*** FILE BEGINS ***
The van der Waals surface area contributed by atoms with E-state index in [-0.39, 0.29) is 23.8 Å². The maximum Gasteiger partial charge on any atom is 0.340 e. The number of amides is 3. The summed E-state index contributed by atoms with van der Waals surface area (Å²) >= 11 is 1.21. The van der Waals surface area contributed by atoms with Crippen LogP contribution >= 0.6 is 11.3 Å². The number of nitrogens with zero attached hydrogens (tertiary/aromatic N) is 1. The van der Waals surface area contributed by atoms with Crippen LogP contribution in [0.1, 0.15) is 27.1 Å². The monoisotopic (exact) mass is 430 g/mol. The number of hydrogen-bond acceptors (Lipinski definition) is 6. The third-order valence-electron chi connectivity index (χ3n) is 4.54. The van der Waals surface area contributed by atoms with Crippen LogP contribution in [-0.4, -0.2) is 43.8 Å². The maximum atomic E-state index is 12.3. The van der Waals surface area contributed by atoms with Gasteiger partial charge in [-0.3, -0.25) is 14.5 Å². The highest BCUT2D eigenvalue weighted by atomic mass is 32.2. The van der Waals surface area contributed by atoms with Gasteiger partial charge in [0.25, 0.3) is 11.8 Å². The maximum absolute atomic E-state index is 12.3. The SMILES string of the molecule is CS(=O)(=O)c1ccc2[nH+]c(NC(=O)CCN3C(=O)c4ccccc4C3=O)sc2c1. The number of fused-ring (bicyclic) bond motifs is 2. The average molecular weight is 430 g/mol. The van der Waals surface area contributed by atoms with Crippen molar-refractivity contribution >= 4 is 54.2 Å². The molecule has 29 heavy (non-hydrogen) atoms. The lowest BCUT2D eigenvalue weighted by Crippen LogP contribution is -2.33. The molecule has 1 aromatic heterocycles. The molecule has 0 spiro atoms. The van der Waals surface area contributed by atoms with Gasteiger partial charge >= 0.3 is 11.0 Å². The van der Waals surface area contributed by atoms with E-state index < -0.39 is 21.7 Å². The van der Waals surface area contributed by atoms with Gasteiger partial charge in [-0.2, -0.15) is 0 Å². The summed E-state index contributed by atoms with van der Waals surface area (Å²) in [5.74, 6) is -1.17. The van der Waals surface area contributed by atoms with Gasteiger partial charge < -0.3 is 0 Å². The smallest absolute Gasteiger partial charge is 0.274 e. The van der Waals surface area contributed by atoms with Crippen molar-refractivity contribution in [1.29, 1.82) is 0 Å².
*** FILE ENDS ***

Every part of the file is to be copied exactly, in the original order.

The van der Waals surface area contributed by atoms with E-state index in [-0.39, 0.29) is 23.8 Å². The maximum Gasteiger partial charge on any atom is 0.340 e. The number of amides is 3. The summed E-state index contributed by atoms with van der Waals surface area (Å²) >= 11 is 1.21. The van der Waals surface area contributed by atoms with Crippen LogP contribution >= 0.6 is 11.3 Å². The number of nitrogens with zero attached hydrogens (tertiary/aromatic N) is 1. The van der Waals surface area contributed by atoms with Crippen LogP contribution in [0.1, 0.15) is 27.1 Å². The monoisotopic (exact) mass is 430 g/mol. The number of hydrogen-bond acceptors (Lipinski definition) is 6. The third-order valence-electron chi connectivity index (χ3n) is 4.54. The van der Waals surface area contributed by atoms with Crippen LogP contribution in [-0.4, -0.2) is 43.8 Å². The maximum atomic E-state index is 12.3. The van der Waals surface area contributed by atoms with Gasteiger partial charge in [-0.3, -0.25) is 14.5 Å². The highest BCUT2D eigenvalue weighted by atomic mass is 32.2. The van der Waals surface area contributed by atoms with Gasteiger partial charge in [0.25, 0.3) is 11.8 Å². The maximum absolute atomic E-state index is 12.3. The SMILES string of the molecule is CS(=O)(=O)c1ccc2[nH+]c(NC(=O)CCN3C(=O)c4ccccc4C3=O)sc2c1. The number of fused-ring (bicyclic) bond motifs is 2. The average molecular weight is 430 g/mol. The van der Waals surface area contributed by atoms with Crippen molar-refractivity contribution >= 4 is 54.2 Å². The molecule has 29 heavy (non-hydrogen) atoms. The lowest BCUT2D eigenvalue weighted by Crippen LogP contribution is -2.33. The molecule has 1 aromatic heterocycles. The molecule has 0 spiro atoms. The van der Waals surface area contributed by atoms with Gasteiger partial charge >= 0.3 is 11.0 Å². The van der Waals surface area contributed by atoms with E-state index < -0.39 is 21.7 Å². The van der Waals surface area contributed by atoms with Gasteiger partial charge in [-0.2, -0.15) is 0 Å². The summed E-state index contributed by atoms with van der Waals surface area (Å²) in [5.74, 6) is -1.17. The van der Waals surface area contributed by atoms with Gasteiger partial charge < -0.3 is 0 Å². The smallest absolute Gasteiger partial charge is 0.274 e. The van der Waals surface area contributed by atoms with Crippen molar-refractivity contribution in [1.29, 1.82) is 0 Å².